01A

A. The First Amendment presumption of access

A. The First Amendment presumption of access

Overview

Mississippi

The Mississippi Supreme Court has stated that “Freedom of the press and speech are fundamental rights guaranteed by the First Amendment,” and that “this constitutional right of speech and the press is satisfied by allowing the press to attend the trial and report what they have heard.” Associated Press v. Bost, 656 So. 2d 113, 117 (Miss. 1995). However, the court continued, “there is no constitutional right to have testimony recorded and broadcast.” Id.

A. The First Amendment presumption of access

Overview

5th Cir.

The 5th Circuit has affirmed that there is a constitutionally-embedded presumption of openness in judicial proceedings. Doe v. Jackson National Life Insurance Co., 944 F. Supp. 488 (S.D. Miss. 1995), aff’d sub nom. Deramus v. Jackson National Life Insurance Co., 92 F.3d 274 (5th Cir. 1996). Therefore the news media is entitled to observe, investigate, and report on all public proceedings involved in a trial. U.S. v. Chagra, 701 F.2d 354, 361 (5th Cir. 1983);see also U.S. v. Edwards, 785 F.2d 1293, 1294 (5th Cir. 1997).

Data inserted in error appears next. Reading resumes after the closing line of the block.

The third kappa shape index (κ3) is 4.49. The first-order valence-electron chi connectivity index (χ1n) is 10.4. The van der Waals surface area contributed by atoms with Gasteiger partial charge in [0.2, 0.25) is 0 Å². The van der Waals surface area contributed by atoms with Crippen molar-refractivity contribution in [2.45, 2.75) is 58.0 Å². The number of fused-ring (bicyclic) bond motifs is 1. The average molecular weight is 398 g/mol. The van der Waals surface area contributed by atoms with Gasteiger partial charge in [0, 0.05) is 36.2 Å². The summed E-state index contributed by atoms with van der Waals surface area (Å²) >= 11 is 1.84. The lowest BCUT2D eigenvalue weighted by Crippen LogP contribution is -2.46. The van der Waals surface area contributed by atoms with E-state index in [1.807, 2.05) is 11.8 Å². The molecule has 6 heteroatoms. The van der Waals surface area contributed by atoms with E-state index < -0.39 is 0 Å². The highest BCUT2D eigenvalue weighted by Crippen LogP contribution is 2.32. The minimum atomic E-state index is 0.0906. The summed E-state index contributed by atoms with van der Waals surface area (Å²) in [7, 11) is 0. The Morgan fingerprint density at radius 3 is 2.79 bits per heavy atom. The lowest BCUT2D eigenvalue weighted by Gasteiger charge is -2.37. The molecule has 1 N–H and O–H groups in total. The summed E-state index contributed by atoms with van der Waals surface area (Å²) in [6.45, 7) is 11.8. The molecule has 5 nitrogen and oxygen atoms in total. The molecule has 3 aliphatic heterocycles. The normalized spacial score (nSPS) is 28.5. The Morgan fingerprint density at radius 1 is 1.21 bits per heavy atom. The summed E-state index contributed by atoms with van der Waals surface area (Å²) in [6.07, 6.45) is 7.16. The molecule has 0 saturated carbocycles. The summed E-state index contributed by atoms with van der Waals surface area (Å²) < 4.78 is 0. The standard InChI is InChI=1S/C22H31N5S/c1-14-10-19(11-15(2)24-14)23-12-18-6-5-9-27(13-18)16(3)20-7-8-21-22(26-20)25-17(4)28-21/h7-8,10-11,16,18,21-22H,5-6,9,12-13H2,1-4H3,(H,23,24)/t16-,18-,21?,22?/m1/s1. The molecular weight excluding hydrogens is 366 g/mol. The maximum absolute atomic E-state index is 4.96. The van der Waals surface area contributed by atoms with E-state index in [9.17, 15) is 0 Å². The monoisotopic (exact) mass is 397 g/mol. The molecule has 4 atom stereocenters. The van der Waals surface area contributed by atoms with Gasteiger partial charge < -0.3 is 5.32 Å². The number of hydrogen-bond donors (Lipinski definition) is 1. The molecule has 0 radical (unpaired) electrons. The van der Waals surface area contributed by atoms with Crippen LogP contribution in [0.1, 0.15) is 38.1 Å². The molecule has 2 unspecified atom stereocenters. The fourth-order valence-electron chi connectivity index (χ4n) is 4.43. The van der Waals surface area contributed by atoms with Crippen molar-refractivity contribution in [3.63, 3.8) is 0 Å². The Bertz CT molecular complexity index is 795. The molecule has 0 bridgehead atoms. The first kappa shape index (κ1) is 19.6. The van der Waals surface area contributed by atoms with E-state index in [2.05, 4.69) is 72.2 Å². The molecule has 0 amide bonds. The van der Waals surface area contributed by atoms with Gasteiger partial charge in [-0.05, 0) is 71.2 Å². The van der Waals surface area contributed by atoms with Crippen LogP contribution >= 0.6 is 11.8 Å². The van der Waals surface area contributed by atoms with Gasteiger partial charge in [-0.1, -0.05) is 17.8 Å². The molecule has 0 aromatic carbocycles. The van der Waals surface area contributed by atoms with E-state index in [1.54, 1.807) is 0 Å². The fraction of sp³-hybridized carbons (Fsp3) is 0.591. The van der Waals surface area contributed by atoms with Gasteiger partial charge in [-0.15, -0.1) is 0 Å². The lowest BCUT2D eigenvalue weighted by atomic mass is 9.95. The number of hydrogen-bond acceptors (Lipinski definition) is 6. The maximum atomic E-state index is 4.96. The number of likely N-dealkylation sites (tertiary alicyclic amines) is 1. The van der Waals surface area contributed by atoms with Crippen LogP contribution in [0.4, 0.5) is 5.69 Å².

A. The First Amendment presumption of access

Overview

Florida

The Florida Supreme Court has, of course, acknowledged that the Richmond Newspapers decision established a First Amendment right to attend criminal trials. Most Florida decisions discussing access to judicial proceedings, however, are grounded in Florida’s strong common law rights of access to all stages of criminal and civil proceedings and that common law right is discussed in greater detail below.

A. The First Amendment presumption of access

Overview

Georgia

The Supreme Court of Georgia has consistently recognized that the public and press have a presumptive First Amendment right of access to judicial proceedings in criminal cases. See Rockdale Citizen Publishing Co. v. State, 266 Ga. 579, 581 (1996) (“We must do our very best to hold fast to the values embodied by the First Amendment even in extreme and painful cases, because we cannot suspend it and remain all that we strive to be.”). In R.W. Page Corp. v. Lumpkin, 249 Ga.

A. The First Amendment presumption of access

Overview

North Carolina

In a civil right of access context, the North Carolina Supreme Court has applied by analogy U.S. Supreme Court precedent on the First Amendment presumption of access in criminal cases—i.e., a heightened standard of scrutiny in favor of disclosure absent a compelling public interest. See Virmani v. Presbyterian Health Servs. Corp., 350 N.C.449, 481-82 (1999).